Multilevel fusions, the use of allograft bone, and smoking have been associated with an increased risk of nonunion after anterior cervical discectomy and fusion (ACDF) procedures. Pulsed electromagnetic field (PEMF) stimulation has been shown to increase arthrodesis rates after lumbar spine fusion surgery, but there are minimal data concerning the effect of PEMF stimulation on cervical spine fusion.
To determine the efficacy and safety of PEMF stimulation as an adjunct to arthrodesis after ACDF in patients with potential risk factors for nonunion.
A randomized, controlled, prospective multicenter clinical trial.
Three hundred and twenty-three patients with radiographic evidence (computed tomography-myelogram [CT-myelo] or magnetic resonance imaging [MRI]) of a compressed cervical nerve root and symptomatic radiculopathy appropriate to the compressed root that had failed to respond to nonoperative management were enrolled in the study. The patients were either smokers (more than one pack per day) and/or were undergoing multilevel fusions. All patients underwent ACDF using the Smith-Robinson technique. Allograft bone and an anterior cervical plate were used in all cases.
Measurements were obtained preoperatively and at each postoperative interval and included neurologic assessment, visual analog scale (VAS) scores for shoulder/arm pain at rest and with activity, SF-12 scores, the neck disability index (NDI), and radiographs (anteroposterior, lateral, and flexion-extension views). Two orthopedic surgeons not otherwise affiliated with the study and blinded to treatment group evaluated the radiographs, as did a blinded radiologist. Adverse events were reported by all patients throughout the study to determine device safety.
Patients were randomly assigned to one of two groups: those receiving PEMF stimulation after surgery (PEMF group, 163 patients) and those not receiving PEMF stimulation (control group, 160 patients). Postoperative care was otherwise identical. Follow-up was carried out at 1, 2, 3, 6, and 12 months postoperatively.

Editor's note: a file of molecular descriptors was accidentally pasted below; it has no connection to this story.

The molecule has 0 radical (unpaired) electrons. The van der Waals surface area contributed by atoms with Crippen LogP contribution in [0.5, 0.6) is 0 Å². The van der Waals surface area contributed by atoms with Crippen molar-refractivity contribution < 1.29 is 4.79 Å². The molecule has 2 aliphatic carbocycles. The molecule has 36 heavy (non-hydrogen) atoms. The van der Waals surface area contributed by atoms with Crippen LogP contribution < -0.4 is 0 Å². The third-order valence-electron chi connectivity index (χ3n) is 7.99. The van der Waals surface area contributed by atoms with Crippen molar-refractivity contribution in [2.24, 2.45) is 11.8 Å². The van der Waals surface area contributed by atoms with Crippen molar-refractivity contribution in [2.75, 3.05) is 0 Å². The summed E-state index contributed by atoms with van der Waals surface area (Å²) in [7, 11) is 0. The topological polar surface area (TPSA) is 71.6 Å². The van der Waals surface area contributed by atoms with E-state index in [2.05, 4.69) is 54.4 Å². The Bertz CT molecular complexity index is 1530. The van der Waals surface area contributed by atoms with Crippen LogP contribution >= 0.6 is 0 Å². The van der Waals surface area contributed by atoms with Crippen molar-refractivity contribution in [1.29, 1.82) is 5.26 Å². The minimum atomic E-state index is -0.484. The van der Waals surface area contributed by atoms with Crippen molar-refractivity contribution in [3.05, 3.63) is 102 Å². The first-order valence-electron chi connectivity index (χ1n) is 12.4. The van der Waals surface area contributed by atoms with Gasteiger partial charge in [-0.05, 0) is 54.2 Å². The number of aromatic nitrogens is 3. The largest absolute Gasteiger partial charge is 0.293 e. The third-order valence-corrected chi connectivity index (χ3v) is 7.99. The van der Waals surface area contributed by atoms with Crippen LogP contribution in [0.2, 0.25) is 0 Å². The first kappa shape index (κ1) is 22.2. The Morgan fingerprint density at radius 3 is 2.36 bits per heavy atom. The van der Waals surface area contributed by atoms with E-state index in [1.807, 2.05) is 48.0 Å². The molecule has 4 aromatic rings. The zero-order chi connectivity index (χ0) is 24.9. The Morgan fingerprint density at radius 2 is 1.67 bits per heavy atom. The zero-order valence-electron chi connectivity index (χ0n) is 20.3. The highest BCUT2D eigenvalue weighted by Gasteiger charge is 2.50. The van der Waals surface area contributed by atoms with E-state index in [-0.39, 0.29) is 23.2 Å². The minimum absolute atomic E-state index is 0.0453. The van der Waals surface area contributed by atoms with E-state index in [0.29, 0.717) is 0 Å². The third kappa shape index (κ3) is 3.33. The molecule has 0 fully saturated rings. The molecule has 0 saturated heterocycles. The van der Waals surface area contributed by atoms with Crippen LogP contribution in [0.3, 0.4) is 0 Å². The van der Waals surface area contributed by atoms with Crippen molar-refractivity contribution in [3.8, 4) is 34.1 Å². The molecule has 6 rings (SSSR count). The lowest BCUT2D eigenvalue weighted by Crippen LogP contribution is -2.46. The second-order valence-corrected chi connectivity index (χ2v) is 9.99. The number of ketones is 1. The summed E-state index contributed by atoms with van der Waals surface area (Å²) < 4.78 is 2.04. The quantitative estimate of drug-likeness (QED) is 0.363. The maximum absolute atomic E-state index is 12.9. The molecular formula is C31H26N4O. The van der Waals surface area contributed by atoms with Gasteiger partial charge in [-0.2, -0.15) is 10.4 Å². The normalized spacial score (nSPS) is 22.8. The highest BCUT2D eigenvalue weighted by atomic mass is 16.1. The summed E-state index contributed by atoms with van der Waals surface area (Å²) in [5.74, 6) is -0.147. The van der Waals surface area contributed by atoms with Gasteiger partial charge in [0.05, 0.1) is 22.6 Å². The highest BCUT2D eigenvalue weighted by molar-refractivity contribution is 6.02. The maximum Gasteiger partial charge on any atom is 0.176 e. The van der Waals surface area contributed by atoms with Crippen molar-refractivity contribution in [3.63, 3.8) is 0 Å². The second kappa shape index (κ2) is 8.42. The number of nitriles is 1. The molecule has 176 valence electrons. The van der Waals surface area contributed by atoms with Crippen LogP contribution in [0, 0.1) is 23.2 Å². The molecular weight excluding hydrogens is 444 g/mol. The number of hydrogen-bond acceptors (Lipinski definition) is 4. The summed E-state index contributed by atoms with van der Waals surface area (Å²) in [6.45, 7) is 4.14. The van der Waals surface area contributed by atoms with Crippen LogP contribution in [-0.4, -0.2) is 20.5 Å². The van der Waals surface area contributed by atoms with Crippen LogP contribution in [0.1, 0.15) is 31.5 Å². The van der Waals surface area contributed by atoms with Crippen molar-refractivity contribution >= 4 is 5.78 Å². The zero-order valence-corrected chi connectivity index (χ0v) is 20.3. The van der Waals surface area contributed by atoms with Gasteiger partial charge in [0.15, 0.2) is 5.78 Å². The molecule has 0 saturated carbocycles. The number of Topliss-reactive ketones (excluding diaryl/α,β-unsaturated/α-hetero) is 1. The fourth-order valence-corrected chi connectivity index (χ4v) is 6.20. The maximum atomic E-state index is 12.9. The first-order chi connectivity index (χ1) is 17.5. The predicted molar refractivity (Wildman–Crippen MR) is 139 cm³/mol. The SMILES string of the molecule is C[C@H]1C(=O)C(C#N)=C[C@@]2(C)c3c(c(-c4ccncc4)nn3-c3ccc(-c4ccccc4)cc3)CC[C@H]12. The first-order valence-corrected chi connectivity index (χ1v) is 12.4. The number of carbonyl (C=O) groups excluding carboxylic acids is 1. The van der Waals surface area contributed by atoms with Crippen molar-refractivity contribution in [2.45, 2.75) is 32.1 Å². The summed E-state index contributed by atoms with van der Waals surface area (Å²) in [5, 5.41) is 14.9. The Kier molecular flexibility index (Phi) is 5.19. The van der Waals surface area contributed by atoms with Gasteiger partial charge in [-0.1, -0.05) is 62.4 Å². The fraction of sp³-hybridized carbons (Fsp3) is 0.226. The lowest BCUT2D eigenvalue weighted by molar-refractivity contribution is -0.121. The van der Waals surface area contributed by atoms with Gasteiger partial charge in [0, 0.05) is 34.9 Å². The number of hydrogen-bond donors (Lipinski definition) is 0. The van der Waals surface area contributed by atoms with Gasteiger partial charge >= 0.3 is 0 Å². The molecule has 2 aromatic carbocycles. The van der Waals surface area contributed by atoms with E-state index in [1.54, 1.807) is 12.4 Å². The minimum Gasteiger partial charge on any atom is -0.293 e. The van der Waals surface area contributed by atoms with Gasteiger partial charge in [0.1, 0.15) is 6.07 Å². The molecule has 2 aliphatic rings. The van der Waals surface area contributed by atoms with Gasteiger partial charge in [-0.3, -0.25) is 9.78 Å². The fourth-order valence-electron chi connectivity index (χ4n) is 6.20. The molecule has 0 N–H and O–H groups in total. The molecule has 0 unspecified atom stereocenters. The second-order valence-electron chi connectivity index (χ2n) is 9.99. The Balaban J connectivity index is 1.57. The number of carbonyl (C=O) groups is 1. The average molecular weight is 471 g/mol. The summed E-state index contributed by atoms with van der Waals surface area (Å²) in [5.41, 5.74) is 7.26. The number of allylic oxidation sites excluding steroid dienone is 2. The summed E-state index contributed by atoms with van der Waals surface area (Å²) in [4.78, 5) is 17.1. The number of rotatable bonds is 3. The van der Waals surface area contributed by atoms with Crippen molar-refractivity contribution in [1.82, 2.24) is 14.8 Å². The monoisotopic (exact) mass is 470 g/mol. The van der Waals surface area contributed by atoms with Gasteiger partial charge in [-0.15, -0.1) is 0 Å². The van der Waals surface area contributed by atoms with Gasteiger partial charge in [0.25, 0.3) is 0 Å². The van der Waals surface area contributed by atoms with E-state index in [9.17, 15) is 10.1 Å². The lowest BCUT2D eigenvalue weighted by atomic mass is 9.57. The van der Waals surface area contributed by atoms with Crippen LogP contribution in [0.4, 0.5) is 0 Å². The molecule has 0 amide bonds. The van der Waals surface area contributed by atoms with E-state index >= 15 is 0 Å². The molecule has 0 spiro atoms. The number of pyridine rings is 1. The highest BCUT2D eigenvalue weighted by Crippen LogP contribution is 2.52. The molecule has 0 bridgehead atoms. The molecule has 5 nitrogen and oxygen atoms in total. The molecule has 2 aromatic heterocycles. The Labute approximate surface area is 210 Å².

The PEMF and control groups were comparable with regard to age, gender, race, past medical history, smoking status, and litigation status. Both groups were also comparable in terms of baseline diagnosis (herniated disc, spondylosis, or both) and number of levels operated (one, two, three, or four). At 6 months postoperatively, the PEMF group had a significantly higher fusion rate than the control group (83.6% vs. 68.6%, p=.0065). At 12 months after surgery, the stimulated group had a fusion rate of 92.8% compared with 86.7% for the control group (p=.1129). There were no significant differences between the PEMF and control groups with regard to VAS pain scores, NDI, or SF-12 scores at 6 or 12 months. No significant differences were found in the incidence of adverse events in the groups.
This is the first randomized, controlled trial that analyzes the effects of PEMF stimulation on cervical spine fusion. PEMF stimulation significantly improved the fusion rate at 6 months postoperatively in patients undergoing ACDF with an allograft and an anterior cervical plate, the eligibility criteria being patients who were smokers or had undergone multilevel cervical fusion. At 12 months postoperatively, however, the fusion rate for PEMF patients was not significantly different from that of the control group. There were no differences in the incidence of adverse events in the two groups, indicating that the use of PEMF stimulation is safe in this clinical setting.
Department of Neurosurgery, University of Tennessee Health Science Center and Semmes-Murphey Neurologic and Spine Institute, Memphis, Tennessee 38104, USA.